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Killed 65 years ago, Bernadotte was committed to Palestinian refugees’ right to return

Israel/Palestine
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Last week marked the 65th anniversary of the killing of UN mediator Folke Bernadotte, by the rightwing Zionist militia the Stern Gang, at a checkpoint in Jerusalem. No one has ever been charged with the crimes, which included the murder of Bernadotte’s French aide. On the anniversary, Sept. 17, Chris Gunness, spokesperson for the UN Relief and Works Agency, gave a speech titled, “Bernadotte: his legacy to Palestine Refugees,” in Jerusalem, on behalf of UNRWA’s Commissioner General. He allowed us to publish it. –Ed.

Ladies and Gentlemen, Distinguished Guests,

Allow me to begin with some words of apology and some of thanks. The Commissioner General of UNRWA, Filippo Grandi, sends his regrets at not being able to attend this commemoration of a life that was and is so central to UNRWA’s contemporary mandate; the commemoration of a man whose prescience and courage bequeathed to the refugees and the Agency which serves them a rich diplomatic and political framework; a framework that remains relevant today in more ways than many of us are allowed to annunciate. Indeed, despite the vagaries, injustices and cruelties of geopolitics, many of the concepts bequeathed to us by Count Bernadotte remain the touchstone of those who approach the question of Palestine today and those who forge any attempt to deal with both the political and humanitarian aspects of resolving the plight of the Palestinian refugees; more of all that in a moment.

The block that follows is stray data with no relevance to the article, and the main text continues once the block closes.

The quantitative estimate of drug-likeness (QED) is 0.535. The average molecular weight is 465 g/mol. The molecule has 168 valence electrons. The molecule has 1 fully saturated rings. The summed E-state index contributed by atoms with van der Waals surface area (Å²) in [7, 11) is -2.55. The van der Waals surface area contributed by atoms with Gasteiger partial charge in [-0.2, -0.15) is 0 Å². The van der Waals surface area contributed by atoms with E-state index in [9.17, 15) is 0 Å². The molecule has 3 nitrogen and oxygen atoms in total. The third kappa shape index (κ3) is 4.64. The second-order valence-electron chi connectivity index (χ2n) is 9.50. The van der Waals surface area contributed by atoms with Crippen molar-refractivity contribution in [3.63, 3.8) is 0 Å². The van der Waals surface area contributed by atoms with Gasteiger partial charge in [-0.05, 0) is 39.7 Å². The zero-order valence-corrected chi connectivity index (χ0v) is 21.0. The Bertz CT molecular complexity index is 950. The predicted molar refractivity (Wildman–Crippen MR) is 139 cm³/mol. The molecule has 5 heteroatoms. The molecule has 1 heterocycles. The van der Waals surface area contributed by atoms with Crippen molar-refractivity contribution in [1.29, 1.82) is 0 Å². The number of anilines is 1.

Allow me to extend the Commissioner General’s thanks to the Folke Bernadotte Academy and the Swedish Government for making this 65th anniversary event possible; in particular Axel Wernhoff, the Swedish Consul General and Sven-Eric Söder the Director General of the Folke Bernadotte Academy. Gentlemen, thank you.